August 19, 2016 | Alice Salles
(ANTIMEDIA) In August of 1991, members of the Soviet Union’s government — who were also hard-line members of the Communist Party of the Soviet Union (CPSU) — attempted to take control of the country. What many call a coup attempt failed in just two days.
This month marks the 25th anniversary of the failed effort. During a conversation with Interfax, former Soviet Union president Mikhail Gorbachev spoke openly about the situation of the Soviet Union at the time. But he also seized the opportunity to take a stab at what many in America believe to be one of their country’s worst traits: foreign interventionism.
When the collapse of the Soviet Union seemed imminent, Gorbchev told Interfax, “I told the Americans: you are trying to impose your democracy on the people of different countries, spreading it around like coffee in bags, but we must give the people a chance to make their own choice.”
The “one-legged solutions” imposed by American governments against other nations, Gorbachev added, are inevitable and beyond the president’s power. “Even President Obama,” the former Soviet president said, “democratically elected and enjoying in this regard a significant authority in the country, could not change this course.”
His discontent seems to be rooted in how America reacted to the collapse of the Soviet Union, noting “[t]hey did not want the Soviet Union to become a powerful democratic state.”
According to Gorbachev, reforms and changes were already underway, and decentralization of the Soviet Union was only a matter of time. At the time, U.S. officials feared their country’s “policy of unilateral measures … [or] the policy of US domination in global affairs” would not work, Gorbachev added, prompting U.S. officials to push for a total collapse as opposed to letting the country take its own course.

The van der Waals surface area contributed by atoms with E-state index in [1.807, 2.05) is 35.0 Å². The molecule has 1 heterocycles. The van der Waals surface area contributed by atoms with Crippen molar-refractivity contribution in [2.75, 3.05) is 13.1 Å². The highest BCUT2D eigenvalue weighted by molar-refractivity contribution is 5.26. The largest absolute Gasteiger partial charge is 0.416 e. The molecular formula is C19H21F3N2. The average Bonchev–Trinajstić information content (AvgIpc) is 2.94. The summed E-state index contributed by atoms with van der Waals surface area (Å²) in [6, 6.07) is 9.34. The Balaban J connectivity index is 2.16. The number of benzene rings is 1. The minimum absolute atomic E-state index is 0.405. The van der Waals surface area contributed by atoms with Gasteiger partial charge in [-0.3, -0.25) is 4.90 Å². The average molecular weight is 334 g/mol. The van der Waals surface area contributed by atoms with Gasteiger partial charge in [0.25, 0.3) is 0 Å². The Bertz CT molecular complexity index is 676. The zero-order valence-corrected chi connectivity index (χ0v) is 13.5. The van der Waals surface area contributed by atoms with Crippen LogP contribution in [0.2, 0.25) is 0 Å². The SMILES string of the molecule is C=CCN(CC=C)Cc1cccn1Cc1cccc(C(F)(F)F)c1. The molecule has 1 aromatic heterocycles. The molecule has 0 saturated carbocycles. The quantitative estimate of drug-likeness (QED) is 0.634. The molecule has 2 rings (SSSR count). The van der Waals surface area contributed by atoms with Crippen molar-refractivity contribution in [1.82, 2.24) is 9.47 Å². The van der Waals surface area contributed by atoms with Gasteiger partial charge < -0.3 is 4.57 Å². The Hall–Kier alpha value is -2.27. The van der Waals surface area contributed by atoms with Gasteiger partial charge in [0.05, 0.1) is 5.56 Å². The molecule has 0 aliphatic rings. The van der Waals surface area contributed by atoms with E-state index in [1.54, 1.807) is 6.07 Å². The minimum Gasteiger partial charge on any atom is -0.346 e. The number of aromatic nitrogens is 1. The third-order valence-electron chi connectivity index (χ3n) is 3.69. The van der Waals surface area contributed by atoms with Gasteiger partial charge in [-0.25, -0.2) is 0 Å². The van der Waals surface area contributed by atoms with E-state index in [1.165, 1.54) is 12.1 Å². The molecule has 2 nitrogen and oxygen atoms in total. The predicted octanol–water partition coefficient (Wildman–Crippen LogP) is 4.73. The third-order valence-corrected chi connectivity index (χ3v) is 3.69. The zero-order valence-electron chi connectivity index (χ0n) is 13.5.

“And then, when they made a bid for Boris Yeltsin, their goal was the same – to prevent the emergence of Russia as a powerful democratic state. Remember, when the [Soviet] Union collapsed, what was the West’s reaction to this tragic event? They said, ‘this is a gift from God.’ And when Russia was on its back, the US president openly applauded the Russian leadership of the time.”
During the interview, RT confirms, Gorbachev admitted that the union’s downfall was not mainly due to foreign intervention. Instead, he declared, “the country’s authorities and he himself were late with reforms which were strongly needed.” Said reforms included the replacement of “the centralized government planning that had been a hallmark of the Soviet system with a greater reliance on market forces.”
But Gorbachev defended his position by saying that, once the country was getting ready “to launch [reforms], reshaping the entire system of managing the [Soviet] Union … our opponents also knew that tomorrow would be too late” — meaning members of the Western world, including the United States. The former Soviet leader claimed they knew “there were contradictions, that the old shape of the Union no longer” met the needs of the country, and that the USSR “had to be reformed, decentralized, but not destroyed.”
He also added that, by then, he thought “only a fool would try to break it all.” But once he allowed confidence to grow into arrogance, Gorbachev told reporters, things got out of his control.
Twenty-five years after the failed coup, Gorbachev appears to admit that domestic intervention is just as bad as foreign intervention, providing those who are listening with a great opportunity to learn from his own mistakes as a statesman.
While the Soviet Union had a long history of perpetrating crimes against humanity that are often hard to compare to any other brutal dictatorship in history due to their devastating outcome, it’s also important to consider that many may have learned from this tragic episode in history. As a result, many now have a better grasp of human nature and voluntary exchange.
Hopefully, his words on the dangers of intervention — domestic or abroad — will resound with the Russian people, and maybe even with Americans.
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